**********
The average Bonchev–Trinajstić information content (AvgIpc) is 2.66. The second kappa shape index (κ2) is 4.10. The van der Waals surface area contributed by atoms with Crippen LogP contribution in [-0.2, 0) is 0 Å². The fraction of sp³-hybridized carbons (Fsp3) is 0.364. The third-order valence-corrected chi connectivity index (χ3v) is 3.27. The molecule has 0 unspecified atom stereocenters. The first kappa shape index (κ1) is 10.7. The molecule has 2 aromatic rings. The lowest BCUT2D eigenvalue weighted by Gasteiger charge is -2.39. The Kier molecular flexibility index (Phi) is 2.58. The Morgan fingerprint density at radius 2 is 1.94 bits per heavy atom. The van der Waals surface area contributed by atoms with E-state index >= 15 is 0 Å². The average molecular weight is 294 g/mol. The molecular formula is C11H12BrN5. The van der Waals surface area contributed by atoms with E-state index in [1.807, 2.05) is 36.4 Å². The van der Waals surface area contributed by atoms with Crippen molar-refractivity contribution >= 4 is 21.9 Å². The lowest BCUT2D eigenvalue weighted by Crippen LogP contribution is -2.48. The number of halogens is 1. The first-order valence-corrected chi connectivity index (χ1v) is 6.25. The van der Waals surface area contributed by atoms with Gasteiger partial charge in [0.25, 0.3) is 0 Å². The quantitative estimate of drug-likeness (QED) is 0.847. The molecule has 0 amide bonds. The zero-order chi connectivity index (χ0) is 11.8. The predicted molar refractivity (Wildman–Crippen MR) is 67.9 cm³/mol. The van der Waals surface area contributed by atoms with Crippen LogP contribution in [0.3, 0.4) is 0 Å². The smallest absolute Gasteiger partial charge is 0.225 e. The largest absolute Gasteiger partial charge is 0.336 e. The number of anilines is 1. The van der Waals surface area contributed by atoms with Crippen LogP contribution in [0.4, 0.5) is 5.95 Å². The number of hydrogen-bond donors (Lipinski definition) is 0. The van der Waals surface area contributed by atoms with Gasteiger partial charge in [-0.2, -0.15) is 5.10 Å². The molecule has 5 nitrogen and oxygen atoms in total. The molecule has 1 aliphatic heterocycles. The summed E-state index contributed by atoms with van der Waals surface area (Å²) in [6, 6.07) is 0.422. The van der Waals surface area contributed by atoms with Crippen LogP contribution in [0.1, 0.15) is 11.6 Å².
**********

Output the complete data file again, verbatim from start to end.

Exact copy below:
The average Bonchev–Trinajstić information content (AvgIpc) is 2.66. The second kappa shape index (κ2) is 4.10. The van der Waals surface area contributed by atoms with Crippen LogP contribution in [-0.2, 0) is 0 Å². The fraction of sp³-hybridized carbons (Fsp3) is 0.364. The third-order valence-corrected chi connectivity index (χ3v) is 3.27. The molecule has 0 unspecified atom stereocenters. The first kappa shape index (κ1) is 10.7. The molecule has 2 aromatic rings. The lowest BCUT2D eigenvalue weighted by Gasteiger charge is -2.39. The Kier molecular flexibility index (Phi) is 2.58. The Morgan fingerprint density at radius 2 is 1.94 bits per heavy atom. The van der Waals surface area contributed by atoms with E-state index >= 15 is 0 Å². The average molecular weight is 294 g/mol. The molecular formula is C11H12BrN5. The van der Waals surface area contributed by atoms with E-state index in [1.807, 2.05) is 36.4 Å². The van der Waals surface area contributed by atoms with Crippen molar-refractivity contribution >= 4 is 21.9 Å². The lowest BCUT2D eigenvalue weighted by Crippen LogP contribution is -2.48. The number of halogens is 1. The first-order valence-corrected chi connectivity index (χ1v) is 6.25. The van der Waals surface area contributed by atoms with Gasteiger partial charge in [0.25, 0.3) is 0 Å². The quantitative estimate of drug-likeness (QED) is 0.847. The molecule has 0 amide bonds. The zero-order chi connectivity index (χ0) is 11.8. The predicted molar refractivity (Wildman–Crippen MR) is 67.9 cm³/mol. The van der Waals surface area contributed by atoms with Crippen LogP contribution in [0.3, 0.4) is 0 Å². The smallest absolute Gasteiger partial charge is 0.225 e. The largest absolute Gasteiger partial charge is 0.336 e. The number of anilines is 1. The van der Waals surface area contributed by atoms with Crippen LogP contribution in [0.4, 0.5) is 5.95 Å². The number of hydrogen-bond donors (Lipinski definition) is 0. The van der Waals surface area contributed by atoms with Gasteiger partial charge in [-0.2, -0.15) is 5.10 Å². The molecule has 5 nitrogen and oxygen atoms in total. The molecule has 1 aliphatic heterocycles. The summed E-state index contributed by atoms with van der Waals surface area (Å²) in [6, 6.07) is 0.422. The van der Waals surface area contributed by atoms with Crippen LogP contribution in [0.1, 0.15) is 11.6 Å².